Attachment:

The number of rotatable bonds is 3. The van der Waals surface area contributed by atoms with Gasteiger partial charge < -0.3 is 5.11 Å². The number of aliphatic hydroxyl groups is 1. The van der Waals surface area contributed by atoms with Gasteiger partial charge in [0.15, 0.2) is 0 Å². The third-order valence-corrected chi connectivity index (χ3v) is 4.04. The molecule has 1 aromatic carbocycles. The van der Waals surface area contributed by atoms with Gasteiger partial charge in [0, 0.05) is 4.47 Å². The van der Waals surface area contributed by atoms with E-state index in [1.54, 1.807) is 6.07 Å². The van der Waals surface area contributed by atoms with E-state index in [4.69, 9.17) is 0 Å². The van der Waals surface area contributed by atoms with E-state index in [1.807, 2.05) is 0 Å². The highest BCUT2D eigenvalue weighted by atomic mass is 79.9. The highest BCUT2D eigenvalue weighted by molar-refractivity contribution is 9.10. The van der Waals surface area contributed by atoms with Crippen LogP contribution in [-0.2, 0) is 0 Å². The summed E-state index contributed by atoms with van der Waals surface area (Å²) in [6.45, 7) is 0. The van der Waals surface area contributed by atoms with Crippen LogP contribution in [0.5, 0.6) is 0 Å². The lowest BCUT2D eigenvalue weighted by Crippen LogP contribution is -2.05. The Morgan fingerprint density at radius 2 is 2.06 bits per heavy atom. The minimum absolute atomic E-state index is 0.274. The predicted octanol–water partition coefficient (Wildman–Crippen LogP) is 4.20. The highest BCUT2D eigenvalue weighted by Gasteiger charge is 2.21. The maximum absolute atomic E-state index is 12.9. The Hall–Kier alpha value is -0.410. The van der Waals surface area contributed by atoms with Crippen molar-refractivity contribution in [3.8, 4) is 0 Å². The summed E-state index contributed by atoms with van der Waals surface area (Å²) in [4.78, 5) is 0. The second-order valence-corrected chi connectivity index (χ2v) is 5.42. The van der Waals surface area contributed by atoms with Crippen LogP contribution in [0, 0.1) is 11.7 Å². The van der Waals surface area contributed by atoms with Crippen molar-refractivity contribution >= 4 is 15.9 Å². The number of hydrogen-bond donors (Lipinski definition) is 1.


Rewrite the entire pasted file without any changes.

The number of rotatable bonds is 3. The van der Waals surface area contributed by atoms with Gasteiger partial charge < -0.3 is 5.11 Å². The number of aliphatic hydroxyl groups is 1. The van der Waals surface area contributed by atoms with Gasteiger partial charge in [0.15, 0.2) is 0 Å². The third-order valence-corrected chi connectivity index (χ3v) is 4.04. The molecule has 1 aromatic carbocycles. The van der Waals surface area contributed by atoms with Gasteiger partial charge in [0, 0.05) is 4.47 Å². The van der Waals surface area contributed by atoms with E-state index in [1.54, 1.807) is 6.07 Å². The van der Waals surface area contributed by atoms with E-state index in [4.69, 9.17) is 0 Å². The van der Waals surface area contributed by atoms with E-state index in [1.807, 2.05) is 0 Å². The highest BCUT2D eigenvalue weighted by atomic mass is 79.9. The highest BCUT2D eigenvalue weighted by molar-refractivity contribution is 9.10. The van der Waals surface area contributed by atoms with Crippen LogP contribution in [-0.2, 0) is 0 Å². The summed E-state index contributed by atoms with van der Waals surface area (Å²) in [6.45, 7) is 0. The van der Waals surface area contributed by atoms with Crippen LogP contribution in [0.5, 0.6) is 0 Å². The lowest BCUT2D eigenvalue weighted by Crippen LogP contribution is -2.05. The Morgan fingerprint density at radius 2 is 2.06 bits per heavy atom. The minimum absolute atomic E-state index is 0.274. The predicted octanol–water partition coefficient (Wildman–Crippen LogP) is 4.20. The highest BCUT2D eigenvalue weighted by Gasteiger charge is 2.21. The maximum absolute atomic E-state index is 12.9. The Hall–Kier alpha value is -0.410. The van der Waals surface area contributed by atoms with Crippen molar-refractivity contribution in [3.8, 4) is 0 Å². The summed E-state index contributed by atoms with van der Waals surface area (Å²) in [4.78, 5) is 0. The second-order valence-corrected chi connectivity index (χ2v) is 5.42. The van der Waals surface area contributed by atoms with Crippen LogP contribution in [0, 0.1) is 11.7 Å². The van der Waals surface area contributed by atoms with Crippen molar-refractivity contribution >= 4 is 15.9 Å². The number of hydrogen-bond donors (Lipinski definition) is 1.